I skived early from the pub so see a certain sociable trombonist for all the news....
I'll only be popping in briefly this week as I'm doing my real job looking after the SSO!
Ciao amici, Sally :)
Hello! For those of you who don't yet know me, I'm Sally, the Orchestra and Auditions Administrator for the SSO and occasional member of the Merchant Sinfonia clarinet section. I'm going to be giving a clarinettists-eye view of the rehearsals each week, and sharing your views and (clean) stories from the pub as well :)
What a fantastic sectional with Barry Deacon last week! I could hear the difference almost immediately - the section was playing as one; breathing together, moving together and generally making a lovely sonorous sound. I was very proud of us all! There are some really tricky sections in the Offenbach, namely clarinet cadenzas and fast passages in f# major, but the section is certainly coping admirably - pats on the back all round!
As for pub stories this week.....lovely to see a member of the April term come and join us for a drink afterwards - that's true MS dedication! Any other April attendees who fancy popping in after a rehearsal: you're all welcome. I also have a recollection of a lot of photos being taken. Perhaps we need a group on a certain social networking site so we can share and comment on photos and arrange socials? Let me know what you think next week.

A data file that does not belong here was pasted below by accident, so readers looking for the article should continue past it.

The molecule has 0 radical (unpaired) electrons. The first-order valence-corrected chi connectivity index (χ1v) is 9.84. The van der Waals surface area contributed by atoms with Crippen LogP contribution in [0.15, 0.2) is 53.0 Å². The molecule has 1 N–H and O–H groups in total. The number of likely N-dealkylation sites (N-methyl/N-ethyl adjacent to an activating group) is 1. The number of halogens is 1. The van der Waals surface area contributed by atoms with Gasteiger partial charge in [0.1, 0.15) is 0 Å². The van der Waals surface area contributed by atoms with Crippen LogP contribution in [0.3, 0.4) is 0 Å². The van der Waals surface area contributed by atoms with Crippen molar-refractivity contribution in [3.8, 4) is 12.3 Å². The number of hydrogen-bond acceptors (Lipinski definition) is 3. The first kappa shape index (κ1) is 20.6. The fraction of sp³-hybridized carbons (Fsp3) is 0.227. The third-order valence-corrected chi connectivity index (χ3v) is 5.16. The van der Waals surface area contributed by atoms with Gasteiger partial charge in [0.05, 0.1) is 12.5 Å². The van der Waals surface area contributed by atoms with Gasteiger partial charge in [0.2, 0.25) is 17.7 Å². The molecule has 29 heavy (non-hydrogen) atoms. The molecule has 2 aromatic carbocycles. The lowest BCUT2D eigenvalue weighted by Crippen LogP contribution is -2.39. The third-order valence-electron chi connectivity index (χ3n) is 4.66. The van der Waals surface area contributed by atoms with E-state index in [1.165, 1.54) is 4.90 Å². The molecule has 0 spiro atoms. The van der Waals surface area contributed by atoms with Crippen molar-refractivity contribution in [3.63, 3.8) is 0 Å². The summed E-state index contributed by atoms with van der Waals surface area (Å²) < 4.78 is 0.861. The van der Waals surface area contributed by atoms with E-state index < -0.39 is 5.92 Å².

Well I'm off just now to practise my f# major scales.....
'Lock and loll'
Another week gone and we're nearly halfway through our first rehearsal period with the Merchant Sinfonia. As I don't have a triangle at home, I can't do any personal practice for my new role, but everyone else seems to be working hard. I also migrated back towards the Bass Drum this week and gave them all a wake up call/scared the living daylights out of them, depending on your point of view!! Well, what can I say? When a girls sees f written on her music, she's going to give it a bit of welly, isn't she?!
The wind section had a great time under the cheerful baton of BBC SSO Clarinettist, Barry Deacon. He hi-jacked them for an hour or so and with metronomic precision, got their 'off-beats' back on again, and their 'down-beats' back up. It's amazing what people can do with some gentle encouragement. I'm certainly hearing a difference.